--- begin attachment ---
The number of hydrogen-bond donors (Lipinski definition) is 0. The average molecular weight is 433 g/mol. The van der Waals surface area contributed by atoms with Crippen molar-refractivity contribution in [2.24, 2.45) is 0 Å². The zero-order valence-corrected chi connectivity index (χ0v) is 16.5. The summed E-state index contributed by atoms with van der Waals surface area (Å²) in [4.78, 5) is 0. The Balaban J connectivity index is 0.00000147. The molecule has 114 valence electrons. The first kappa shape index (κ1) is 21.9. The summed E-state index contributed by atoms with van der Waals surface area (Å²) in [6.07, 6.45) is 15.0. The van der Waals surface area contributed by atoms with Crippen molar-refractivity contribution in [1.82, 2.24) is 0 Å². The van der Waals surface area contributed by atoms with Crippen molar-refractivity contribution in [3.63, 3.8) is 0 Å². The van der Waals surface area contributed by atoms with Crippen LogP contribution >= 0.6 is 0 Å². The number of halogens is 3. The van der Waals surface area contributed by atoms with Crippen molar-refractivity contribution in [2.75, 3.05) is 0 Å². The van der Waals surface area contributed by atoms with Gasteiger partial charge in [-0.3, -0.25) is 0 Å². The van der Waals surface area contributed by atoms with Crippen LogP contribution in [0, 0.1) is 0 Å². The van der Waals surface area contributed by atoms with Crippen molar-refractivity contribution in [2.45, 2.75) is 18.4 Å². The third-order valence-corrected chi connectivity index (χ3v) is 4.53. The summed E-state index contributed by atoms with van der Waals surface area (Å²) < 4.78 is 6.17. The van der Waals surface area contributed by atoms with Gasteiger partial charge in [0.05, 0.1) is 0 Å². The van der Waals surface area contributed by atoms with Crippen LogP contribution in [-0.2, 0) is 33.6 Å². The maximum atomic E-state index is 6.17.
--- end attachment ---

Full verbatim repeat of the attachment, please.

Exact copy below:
The number of hydrogen-bond donors (Lipinski definition) is 0. The average molecular weight is 433 g/mol. The van der Waals surface area contributed by atoms with Crippen molar-refractivity contribution in [2.24, 2.45) is 0 Å². The zero-order valence-corrected chi connectivity index (χ0v) is 16.5. The summed E-state index contributed by atoms with van der Waals surface area (Å²) in [4.78, 5) is 0. The Balaban J connectivity index is 0.00000147. The molecule has 114 valence electrons. The first kappa shape index (κ1) is 21.9. The summed E-state index contributed by atoms with van der Waals surface area (Å²) in [6.07, 6.45) is 15.0. The van der Waals surface area contributed by atoms with Crippen molar-refractivity contribution in [1.82, 2.24) is 0 Å². The van der Waals surface area contributed by atoms with Crippen molar-refractivity contribution in [3.63, 3.8) is 0 Å². The van der Waals surface area contributed by atoms with Crippen LogP contribution >= 0.6 is 0 Å². The number of halogens is 3. The van der Waals surface area contributed by atoms with Crippen molar-refractivity contribution in [2.75, 3.05) is 0 Å². The van der Waals surface area contributed by atoms with Gasteiger partial charge in [-0.3, -0.25) is 0 Å². The van der Waals surface area contributed by atoms with Crippen LogP contribution in [0, 0.1) is 0 Å². The van der Waals surface area contributed by atoms with Crippen molar-refractivity contribution in [2.45, 2.75) is 18.4 Å². The third-order valence-corrected chi connectivity index (χ3v) is 4.53. The summed E-state index contributed by atoms with van der Waals surface area (Å²) < 4.78 is 6.17. The van der Waals surface area contributed by atoms with Gasteiger partial charge in [0.05, 0.1) is 0 Å². The van der Waals surface area contributed by atoms with Crippen LogP contribution in [-0.2, 0) is 33.6 Å². The maximum atomic E-state index is 6.17.